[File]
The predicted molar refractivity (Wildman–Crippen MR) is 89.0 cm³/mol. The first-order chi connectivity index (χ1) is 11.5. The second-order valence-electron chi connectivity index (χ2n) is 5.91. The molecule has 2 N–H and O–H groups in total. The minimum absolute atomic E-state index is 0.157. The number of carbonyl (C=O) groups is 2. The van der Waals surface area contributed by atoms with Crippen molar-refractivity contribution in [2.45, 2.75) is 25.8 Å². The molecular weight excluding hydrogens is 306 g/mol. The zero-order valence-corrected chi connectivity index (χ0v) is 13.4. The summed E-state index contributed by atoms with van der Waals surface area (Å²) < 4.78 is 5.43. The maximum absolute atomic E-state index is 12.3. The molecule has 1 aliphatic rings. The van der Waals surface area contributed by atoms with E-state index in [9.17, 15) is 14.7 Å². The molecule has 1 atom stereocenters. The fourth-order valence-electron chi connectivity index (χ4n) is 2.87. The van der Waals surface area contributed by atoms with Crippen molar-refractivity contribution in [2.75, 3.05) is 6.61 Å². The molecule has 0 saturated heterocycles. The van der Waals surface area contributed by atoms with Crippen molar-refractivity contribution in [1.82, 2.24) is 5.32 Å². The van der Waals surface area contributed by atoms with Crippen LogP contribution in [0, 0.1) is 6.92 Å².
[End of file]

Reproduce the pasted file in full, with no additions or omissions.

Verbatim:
The predicted molar refractivity (Wildman–Crippen MR) is 89.0 cm³/mol. The first-order chi connectivity index (χ1) is 11.5. The second-order valence-electron chi connectivity index (χ2n) is 5.91. The molecule has 2 N–H and O–H groups in total. The minimum absolute atomic E-state index is 0.157. The number of carbonyl (C=O) groups is 2. The van der Waals surface area contributed by atoms with Crippen molar-refractivity contribution in [2.45, 2.75) is 25.8 Å². The molecular weight excluding hydrogens is 306 g/mol. The zero-order valence-corrected chi connectivity index (χ0v) is 13.4. The summed E-state index contributed by atoms with van der Waals surface area (Å²) < 4.78 is 5.43. The maximum absolute atomic E-state index is 12.3. The molecule has 1 aliphatic rings. The van der Waals surface area contributed by atoms with E-state index in [9.17, 15) is 14.7 Å². The molecule has 1 atom stereocenters. The fourth-order valence-electron chi connectivity index (χ4n) is 2.87. The van der Waals surface area contributed by atoms with Crippen molar-refractivity contribution in [2.75, 3.05) is 6.61 Å². The molecule has 0 saturated heterocycles. The van der Waals surface area contributed by atoms with Crippen molar-refractivity contribution in [1.82, 2.24) is 5.32 Å². The van der Waals surface area contributed by atoms with Crippen LogP contribution in [0, 0.1) is 6.92 Å².